“The message from our study is not to be cavalier about COVID, but individuals with asthma won’t do worse than people without it,” Holguin said.

Other research also points to the same conclusion. A June study in the Journal of Allergy and Clinical Immunology of more than 1,500 people — 220 with asthma — who had COVID-19 found that people with asthma weren’t more likely to be hospitalized. They also didn’t have a higher risk of death.

Holguin said the researchers have a theory as to why COVID-19 infections don’t seem to lead to worse outcomes in people with asthma.

“Allergic asthma is associated with lower numbers of ACE2 receptors. These are the receptors the virus uses to anchor itself to cells,” he said. That means people with allergic asthma may have less area for the virus to attach to. Holguin added that people who use inhaled corticosteroids (an asthma treatment) also have fewer ACE2 receptors.

The new findings were published Aug. 31 in the Annals of the American Thoracic Society.

Dr. Charles Fishman, a pulmonologist with the NewYork-Presbyterian Medical Group Westchester, in New York City, said, “This study’s findings are consistent with what we’ve seen clinically. The original concern was that since people with asthma are disproportionately hospitalized with flu, that they might also have bad outcomes with coronavirus. But that doesn’t seem to be the case with coronavirus.”

Fishman said it’s probably too soon to know why people with asthma are faring better than expected.

“There so much that’s still unknown. It’s important in drawing conclusions that we really rely on good science,” he added.

In the meantime, like Holguin, he advised, “People with asthma should exercise the exact same caution as people without asthma. They don’t need to be increasingly concerned, but should have a healthy respect for what this virus can do. Until a vaccine is available and the population is fully protected, continue to do those things that protect you from the virus [such as wearing a mask, washing your hands frequently and keeping safe distances from others].”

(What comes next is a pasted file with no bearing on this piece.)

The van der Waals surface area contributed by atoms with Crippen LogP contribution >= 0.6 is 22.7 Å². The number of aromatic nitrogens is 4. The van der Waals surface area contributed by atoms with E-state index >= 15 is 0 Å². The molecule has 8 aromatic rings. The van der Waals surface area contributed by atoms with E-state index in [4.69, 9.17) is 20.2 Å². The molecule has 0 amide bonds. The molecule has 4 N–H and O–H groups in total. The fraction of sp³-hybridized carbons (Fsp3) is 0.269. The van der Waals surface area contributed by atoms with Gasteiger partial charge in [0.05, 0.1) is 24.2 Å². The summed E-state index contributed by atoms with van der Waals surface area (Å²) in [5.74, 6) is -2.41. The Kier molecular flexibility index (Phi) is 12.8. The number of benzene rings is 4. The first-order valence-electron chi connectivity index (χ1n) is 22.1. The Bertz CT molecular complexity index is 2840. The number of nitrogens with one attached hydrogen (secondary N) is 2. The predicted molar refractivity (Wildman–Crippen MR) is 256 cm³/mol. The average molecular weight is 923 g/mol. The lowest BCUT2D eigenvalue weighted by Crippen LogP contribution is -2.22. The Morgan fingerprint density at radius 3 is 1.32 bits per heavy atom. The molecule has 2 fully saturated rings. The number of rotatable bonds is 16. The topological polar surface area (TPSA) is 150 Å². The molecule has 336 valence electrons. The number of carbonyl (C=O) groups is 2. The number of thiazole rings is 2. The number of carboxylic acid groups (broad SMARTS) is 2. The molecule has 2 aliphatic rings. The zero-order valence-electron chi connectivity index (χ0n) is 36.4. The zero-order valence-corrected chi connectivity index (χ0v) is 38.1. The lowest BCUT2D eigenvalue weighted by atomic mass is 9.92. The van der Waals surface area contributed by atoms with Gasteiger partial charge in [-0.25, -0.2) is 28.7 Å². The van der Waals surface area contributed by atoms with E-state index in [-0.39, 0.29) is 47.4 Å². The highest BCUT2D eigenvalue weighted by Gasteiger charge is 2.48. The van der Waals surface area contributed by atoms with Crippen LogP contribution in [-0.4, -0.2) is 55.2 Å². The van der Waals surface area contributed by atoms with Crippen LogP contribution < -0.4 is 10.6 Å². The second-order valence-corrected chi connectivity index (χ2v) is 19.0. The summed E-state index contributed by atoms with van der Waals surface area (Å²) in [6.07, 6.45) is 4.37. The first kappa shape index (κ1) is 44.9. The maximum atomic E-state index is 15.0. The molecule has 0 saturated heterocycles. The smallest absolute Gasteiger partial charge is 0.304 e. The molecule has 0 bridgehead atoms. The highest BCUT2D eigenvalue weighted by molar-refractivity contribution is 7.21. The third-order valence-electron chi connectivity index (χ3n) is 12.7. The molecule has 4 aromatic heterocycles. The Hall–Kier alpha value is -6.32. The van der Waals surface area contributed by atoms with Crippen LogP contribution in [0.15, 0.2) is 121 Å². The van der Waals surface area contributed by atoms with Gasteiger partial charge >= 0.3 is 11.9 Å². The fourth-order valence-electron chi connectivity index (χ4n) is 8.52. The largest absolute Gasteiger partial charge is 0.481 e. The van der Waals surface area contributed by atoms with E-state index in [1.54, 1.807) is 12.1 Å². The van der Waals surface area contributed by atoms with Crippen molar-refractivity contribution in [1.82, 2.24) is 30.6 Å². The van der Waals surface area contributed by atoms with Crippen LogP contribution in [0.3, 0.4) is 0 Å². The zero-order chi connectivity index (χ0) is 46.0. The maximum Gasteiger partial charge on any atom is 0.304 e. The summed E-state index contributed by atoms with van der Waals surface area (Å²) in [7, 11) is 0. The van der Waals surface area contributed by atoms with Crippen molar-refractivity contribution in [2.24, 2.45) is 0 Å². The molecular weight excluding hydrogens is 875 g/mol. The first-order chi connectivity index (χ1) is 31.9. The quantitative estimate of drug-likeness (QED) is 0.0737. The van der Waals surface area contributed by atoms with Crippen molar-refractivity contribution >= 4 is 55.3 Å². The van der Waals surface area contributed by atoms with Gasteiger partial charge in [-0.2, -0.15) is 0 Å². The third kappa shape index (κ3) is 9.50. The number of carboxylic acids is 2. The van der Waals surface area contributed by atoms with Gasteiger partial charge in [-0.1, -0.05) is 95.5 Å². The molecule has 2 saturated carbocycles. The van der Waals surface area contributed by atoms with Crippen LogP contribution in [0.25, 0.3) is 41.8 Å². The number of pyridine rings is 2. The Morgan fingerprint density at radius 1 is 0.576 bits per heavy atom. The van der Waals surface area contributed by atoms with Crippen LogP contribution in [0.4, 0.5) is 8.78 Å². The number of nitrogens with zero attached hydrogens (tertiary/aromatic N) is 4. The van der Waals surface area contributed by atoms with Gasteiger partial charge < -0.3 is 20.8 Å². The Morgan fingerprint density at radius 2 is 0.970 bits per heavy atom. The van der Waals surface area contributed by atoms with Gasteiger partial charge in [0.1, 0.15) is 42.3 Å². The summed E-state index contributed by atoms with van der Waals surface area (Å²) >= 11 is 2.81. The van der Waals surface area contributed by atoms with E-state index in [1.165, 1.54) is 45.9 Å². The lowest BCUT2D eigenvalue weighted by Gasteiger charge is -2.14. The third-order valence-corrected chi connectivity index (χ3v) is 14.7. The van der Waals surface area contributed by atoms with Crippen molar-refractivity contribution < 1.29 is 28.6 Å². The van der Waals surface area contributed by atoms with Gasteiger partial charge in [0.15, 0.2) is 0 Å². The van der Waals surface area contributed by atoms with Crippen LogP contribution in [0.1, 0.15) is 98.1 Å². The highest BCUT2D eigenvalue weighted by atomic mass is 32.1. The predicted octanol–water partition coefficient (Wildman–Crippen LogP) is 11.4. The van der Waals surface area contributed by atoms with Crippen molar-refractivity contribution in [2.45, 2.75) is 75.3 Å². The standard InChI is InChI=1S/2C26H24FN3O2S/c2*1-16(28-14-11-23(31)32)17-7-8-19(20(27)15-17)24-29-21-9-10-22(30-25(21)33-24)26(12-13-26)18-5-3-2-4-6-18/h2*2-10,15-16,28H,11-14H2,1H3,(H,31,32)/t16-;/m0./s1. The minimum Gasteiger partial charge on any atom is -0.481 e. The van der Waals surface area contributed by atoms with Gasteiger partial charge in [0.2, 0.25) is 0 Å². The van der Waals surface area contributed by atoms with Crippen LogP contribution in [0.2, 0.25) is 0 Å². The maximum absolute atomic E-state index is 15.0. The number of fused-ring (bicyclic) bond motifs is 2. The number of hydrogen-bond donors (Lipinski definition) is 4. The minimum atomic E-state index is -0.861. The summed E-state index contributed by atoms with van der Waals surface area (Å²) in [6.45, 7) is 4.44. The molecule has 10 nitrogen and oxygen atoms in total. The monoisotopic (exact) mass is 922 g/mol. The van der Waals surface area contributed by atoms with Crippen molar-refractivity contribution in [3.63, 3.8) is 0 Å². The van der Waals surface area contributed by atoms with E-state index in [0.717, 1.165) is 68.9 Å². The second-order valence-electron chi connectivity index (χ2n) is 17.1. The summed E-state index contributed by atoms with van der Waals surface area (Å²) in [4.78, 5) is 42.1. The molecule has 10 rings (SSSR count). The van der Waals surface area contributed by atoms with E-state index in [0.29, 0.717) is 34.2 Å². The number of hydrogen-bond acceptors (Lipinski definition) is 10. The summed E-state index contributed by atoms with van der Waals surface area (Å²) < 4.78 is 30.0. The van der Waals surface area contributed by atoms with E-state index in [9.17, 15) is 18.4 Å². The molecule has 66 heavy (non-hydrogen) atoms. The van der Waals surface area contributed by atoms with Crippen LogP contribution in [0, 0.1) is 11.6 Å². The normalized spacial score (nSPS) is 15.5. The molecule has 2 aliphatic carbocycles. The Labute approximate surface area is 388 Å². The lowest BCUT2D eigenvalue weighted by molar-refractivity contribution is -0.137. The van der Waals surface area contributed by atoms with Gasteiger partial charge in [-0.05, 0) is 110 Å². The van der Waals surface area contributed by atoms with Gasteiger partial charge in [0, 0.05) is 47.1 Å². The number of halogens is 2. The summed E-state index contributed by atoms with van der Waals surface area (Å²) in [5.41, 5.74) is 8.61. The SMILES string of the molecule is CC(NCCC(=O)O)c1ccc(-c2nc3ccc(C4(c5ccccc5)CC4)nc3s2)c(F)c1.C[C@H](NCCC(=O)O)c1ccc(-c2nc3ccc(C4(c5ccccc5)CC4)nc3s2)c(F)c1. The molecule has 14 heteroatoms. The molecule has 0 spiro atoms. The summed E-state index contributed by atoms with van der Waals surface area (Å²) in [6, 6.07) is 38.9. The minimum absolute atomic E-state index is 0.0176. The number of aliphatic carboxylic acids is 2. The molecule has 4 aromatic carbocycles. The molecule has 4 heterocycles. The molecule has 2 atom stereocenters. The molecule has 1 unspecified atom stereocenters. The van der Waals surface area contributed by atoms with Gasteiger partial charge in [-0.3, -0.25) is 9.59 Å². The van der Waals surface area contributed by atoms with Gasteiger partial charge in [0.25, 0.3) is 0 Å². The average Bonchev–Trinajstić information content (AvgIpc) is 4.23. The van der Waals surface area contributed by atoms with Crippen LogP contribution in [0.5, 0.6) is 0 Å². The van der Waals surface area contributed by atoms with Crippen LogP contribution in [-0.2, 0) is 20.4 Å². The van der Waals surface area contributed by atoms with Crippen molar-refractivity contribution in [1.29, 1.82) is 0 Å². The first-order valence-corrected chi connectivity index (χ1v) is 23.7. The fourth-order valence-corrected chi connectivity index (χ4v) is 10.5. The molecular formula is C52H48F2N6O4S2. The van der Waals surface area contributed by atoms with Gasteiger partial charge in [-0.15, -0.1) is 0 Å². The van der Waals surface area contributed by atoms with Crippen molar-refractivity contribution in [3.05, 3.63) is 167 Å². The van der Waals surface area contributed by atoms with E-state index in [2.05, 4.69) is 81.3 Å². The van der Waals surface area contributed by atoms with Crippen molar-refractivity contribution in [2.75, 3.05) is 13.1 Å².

More information

Learn more about asthma from the American College of Allergy, Asthma, and Immunology.

Copyright 2020 HealthDay. All rights reserved.



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COVID-19 may cause long-term heart problems in children, researchers say

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Sept. 4 (UPI) — Children who suffer heart damage caused by COVID-19 may need lifelong care and treatment, according to a review of existing research published Friday by EClinicalMedicine.

Young people who develop multisystem inflammatory syndrome after being infected with the new coronavirus may experience heart-related symptoms similar to those seen with two rare, but serious, conditions called Kawasaki disease and toxic shock syndrome, the researchers said.

In some, this may include a reduced ability for the heart to pump oxygenated blood to the tissues of the body or development of a heart aneurysm.

“This is a new childhood disease that is believed to be associated with [COVID-19], and it can be lethal because it affects multiple organ systems [including] the heart and the lungs, gastrointestinal system or neurologic system,” neonatologist Alvaro Moreira said in a statement.

“Children might have no symptoms, no one knew they had the disease, and a few weeks later, they may develop this exaggerated inflammation in the body,” said Moreira, an assistant professor of pediatrics at The University of Texas Health Science Center at San Antonio.

Moreira and his colleagues reviewed 662 of multisystem inflammatory syndrome cases reported worldwide between Jan. 1 and July 25. Almost half of patients who had it also had an underlying medical condition. Of those, half were obese or overweight.

Seventy-one percent of the children who developed the condition after being infected with COVID-19 were admitted to intensive care units, and 60% had symptoms of shock, the data showed.

More than half — 54% — had abnormal findings on echocardiograms of their hearts, suggesting damage. Roughly one in five required mechanical ventilation to maintain breathing, and 11 died in the hospital, researchers said.

The damage spotted on EKGs included dilation of coronary blood vessels, a phenomenon also seen in Kawasaki disease, and depressed ejection fraction, which indicates a reduced ability for the heart to pump oxygenated blood to the rest of the body.